Sending Money Home via Japan Post

  1. Preparations
    • Before you head off to a post office to send money home, you will need the following information to fill out the International Remittance form. You will only need this information if you are sending money to a bank account.
      • Bank Account Number
      • Bank Name
      • Bank Branch Name or Branch Code
      • Bank Branch Address
      • Bank Code or Routing Number
  2. Find a JP Post Office that offers International Remittance
    • Search Online
      • One way is to visit the Okinawa map on the JP Post website, click your area and click on the closest post office to you. Under the “貯金・ATM” tab (green tab) scroll down to the “取り扱い内容” (Services Offered) and see if they have a circle next to “国際送金” (kokusai soukin, International Remittance). If they do, check their hours and head there right away.
    • Ask the Bank Teller
      • If you’re already at a JP Post Office, you can ask the bank teller something on the lines of “kokusai soukin dekimasu ka (Can I send an international remittance here?)” If yes, they will probably hand your a form to fill out.
  3. Filling out the Form
    • There are two types of International Remittance
      • 住所あて送金 (jyuusho ate soukin, Remittance to Address) – this one will require a recipient at the address.
      • 口座あて送金 (kouza ate soukin, Remittance to Bank Account)
    • The best part of this process is that the form has English on it!
      • InternationalRemittance
    • Under purpose, write 生活費 which means “living expenses”
  4. Applying for the International Remittance
    • Give the bank teller the application form, the money, and your residence card. They will take a few minutes to confirm the bank account (if you are send to a bank account). Afterwards they will give you the breakdown of the exchange rate and service fee (2,500 yen). After all that is taken care of, they will give you a receipt and in a week or two your money will arrive in your home bank account.

Sending Money Home via GoRemit

The most widely known and used method is GoRemit. It means opening a remittance account GoRemit, which specialize in expat banking services. Sending money with GoRemit costs 2000 yen, not including the transfer fee from your Japanese bank account to your GoRemit account. On the other hand, most banks charge a 2500-3000 yen fee to receive the funds, so the total for using GoRemit could be more. In addition, unlike the post office, if you send before 3pm, the money is meant to be remitted same day. That’s a major plus over other methods.

(credit: survivingnjapan)

Sending Money Home via Western Union

The biggest drawback of using Western Union to receive money (i.e. you can’t in most locations) doesn’t apply when you want to transfer money. Indeed, you can transfer money out of Japan:

a) At one of the 8,700 Family Marts in Japan, whom Western Union has partnered with. (Search for one here, so long as you can read Japanese. Using a browser translation tool or Rikaichan or Rikaikun might help with this.)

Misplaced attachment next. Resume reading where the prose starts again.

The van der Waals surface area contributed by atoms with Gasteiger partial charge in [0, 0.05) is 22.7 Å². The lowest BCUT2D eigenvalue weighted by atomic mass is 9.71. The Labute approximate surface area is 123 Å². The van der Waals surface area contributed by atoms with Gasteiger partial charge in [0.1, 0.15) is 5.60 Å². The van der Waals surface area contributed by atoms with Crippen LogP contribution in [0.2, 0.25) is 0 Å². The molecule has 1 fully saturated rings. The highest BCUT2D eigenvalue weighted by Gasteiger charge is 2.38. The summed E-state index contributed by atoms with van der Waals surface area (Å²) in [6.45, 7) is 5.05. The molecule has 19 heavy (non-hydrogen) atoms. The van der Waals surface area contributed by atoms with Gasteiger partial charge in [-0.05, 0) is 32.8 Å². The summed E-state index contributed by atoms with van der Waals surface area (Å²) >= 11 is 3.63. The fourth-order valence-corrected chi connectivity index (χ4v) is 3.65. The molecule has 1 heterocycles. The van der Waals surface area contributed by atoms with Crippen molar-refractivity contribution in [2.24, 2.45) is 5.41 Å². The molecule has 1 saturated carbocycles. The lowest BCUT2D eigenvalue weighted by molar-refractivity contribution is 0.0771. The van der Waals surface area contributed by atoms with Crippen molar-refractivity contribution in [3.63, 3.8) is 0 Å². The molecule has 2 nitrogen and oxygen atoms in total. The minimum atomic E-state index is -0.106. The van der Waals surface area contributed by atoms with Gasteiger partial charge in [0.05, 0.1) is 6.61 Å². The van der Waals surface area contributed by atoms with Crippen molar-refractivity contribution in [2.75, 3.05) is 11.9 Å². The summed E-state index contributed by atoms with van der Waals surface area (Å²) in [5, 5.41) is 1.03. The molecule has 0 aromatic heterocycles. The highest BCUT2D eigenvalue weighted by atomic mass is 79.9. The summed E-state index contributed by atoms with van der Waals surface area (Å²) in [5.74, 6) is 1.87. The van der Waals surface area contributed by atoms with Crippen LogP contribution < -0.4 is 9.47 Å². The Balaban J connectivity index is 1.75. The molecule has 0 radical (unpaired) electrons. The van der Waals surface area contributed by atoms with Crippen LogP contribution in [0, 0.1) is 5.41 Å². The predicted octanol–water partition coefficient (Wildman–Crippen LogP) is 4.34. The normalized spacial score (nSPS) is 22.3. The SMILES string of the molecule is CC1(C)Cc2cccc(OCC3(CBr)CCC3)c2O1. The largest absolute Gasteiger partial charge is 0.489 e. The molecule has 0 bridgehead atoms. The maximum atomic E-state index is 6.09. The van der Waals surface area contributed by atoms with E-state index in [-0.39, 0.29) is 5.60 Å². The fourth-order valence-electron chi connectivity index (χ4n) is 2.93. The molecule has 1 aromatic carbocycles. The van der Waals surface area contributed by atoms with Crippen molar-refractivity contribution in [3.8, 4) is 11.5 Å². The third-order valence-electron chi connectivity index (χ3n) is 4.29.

b) At 7-11 ATMs, with whom Western Union has also joined forces. (Find an ATM here, in English.)

The more locations you can use Western Union, the more convenient it obviously is.

The details for using Western Union at Family Mart are available here. Keep in mind:
  • You need to register first, and if you want to use 7-11 must do so again separately.
  • You can only transfer money in person, but can add possible recipients to your account online.
  • The fees associated with the service are available here, and depend on the amount you send. (If you transfer less than 10,000 yen, the fee is 990 yen.)
  • The annual limit is 5 million yen (see here for other currency limits.)
The details for using Western Union at Seven Bank are available here. Keep in mind:
  • Again, if you do transfer money with Western Union, you’re not told the foreign exchange rate until after the funds arrive.
  • The annual total for sending money through Seven Bank is 8 million yen (see here for other currency limits.)
  • The fees are the same as Family Mart’s.
However, one major drawback is that with neither service are you told the exchange rate beforehand. This could leave you vulnerable to receive a bad rate. There’s also the fact that, to actually send money, you must go in person.
(credit: survivingnjapan)

Sending Money Home via your Japan Bank Account

it’s possible to transfer money overseas from many banks in Japan, although the specifics and costs of each varies. Some banks may require you to sign up for overseas remittance as a separate service. Also, some may only be able to remit to certain countries.
Fees will depend on the bank, although it will likely be more expensive than some of the other options mentioned above (3500 yen and up seems to be common). Unless you use a bank that provides these services in English, you’ll have to navigate the process in Japanese.

(credit: survivingnjapan)